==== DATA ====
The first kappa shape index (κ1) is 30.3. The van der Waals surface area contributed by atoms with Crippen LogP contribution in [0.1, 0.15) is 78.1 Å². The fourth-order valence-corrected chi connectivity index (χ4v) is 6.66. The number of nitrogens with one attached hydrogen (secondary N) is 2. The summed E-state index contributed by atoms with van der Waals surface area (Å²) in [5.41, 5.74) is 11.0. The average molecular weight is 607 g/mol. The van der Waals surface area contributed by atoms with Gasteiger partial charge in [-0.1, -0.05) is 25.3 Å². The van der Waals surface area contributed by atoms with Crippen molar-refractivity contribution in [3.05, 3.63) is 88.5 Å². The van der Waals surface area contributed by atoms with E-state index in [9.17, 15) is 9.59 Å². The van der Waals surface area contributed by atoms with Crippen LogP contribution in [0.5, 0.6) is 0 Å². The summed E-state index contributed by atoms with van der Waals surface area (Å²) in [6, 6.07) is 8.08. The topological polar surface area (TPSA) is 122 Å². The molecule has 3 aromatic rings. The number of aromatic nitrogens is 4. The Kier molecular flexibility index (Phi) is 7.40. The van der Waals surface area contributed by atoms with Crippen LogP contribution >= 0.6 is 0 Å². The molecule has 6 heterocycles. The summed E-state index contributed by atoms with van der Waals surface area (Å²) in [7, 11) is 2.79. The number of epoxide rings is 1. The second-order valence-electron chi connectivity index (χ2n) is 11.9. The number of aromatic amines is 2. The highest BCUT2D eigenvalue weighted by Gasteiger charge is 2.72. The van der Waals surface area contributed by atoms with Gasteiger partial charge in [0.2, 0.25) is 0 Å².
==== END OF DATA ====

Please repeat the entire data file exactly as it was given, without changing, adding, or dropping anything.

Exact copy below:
The first kappa shape index (κ1) is 30.3. The van der Waals surface area contributed by atoms with Crippen LogP contribution in [0.1, 0.15) is 78.1 Å². The fourth-order valence-corrected chi connectivity index (χ4v) is 6.66. The number of nitrogens with one attached hydrogen (secondary N) is 2. The summed E-state index contributed by atoms with van der Waals surface area (Å²) in [5.41, 5.74) is 11.0. The average molecular weight is 607 g/mol. The van der Waals surface area contributed by atoms with Gasteiger partial charge in [-0.1, -0.05) is 25.3 Å². The van der Waals surface area contributed by atoms with Crippen molar-refractivity contribution in [3.05, 3.63) is 88.5 Å². The van der Waals surface area contributed by atoms with E-state index in [9.17, 15) is 9.59 Å². The van der Waals surface area contributed by atoms with Crippen LogP contribution in [0.5, 0.6) is 0 Å². The summed E-state index contributed by atoms with van der Waals surface area (Å²) in [6, 6.07) is 8.08. The topological polar surface area (TPSA) is 122 Å². The molecule has 3 aromatic rings. The number of aromatic nitrogens is 4. The Kier molecular flexibility index (Phi) is 7.40. The van der Waals surface area contributed by atoms with Crippen LogP contribution >= 0.6 is 0 Å². The molecule has 6 heterocycles. The summed E-state index contributed by atoms with van der Waals surface area (Å²) in [7, 11) is 2.79. The number of epoxide rings is 1. The second-order valence-electron chi connectivity index (χ2n) is 11.9. The number of aromatic amines is 2. The highest BCUT2D eigenvalue weighted by Gasteiger charge is 2.72. The van der Waals surface area contributed by atoms with Gasteiger partial charge in [0.2, 0.25) is 0 Å².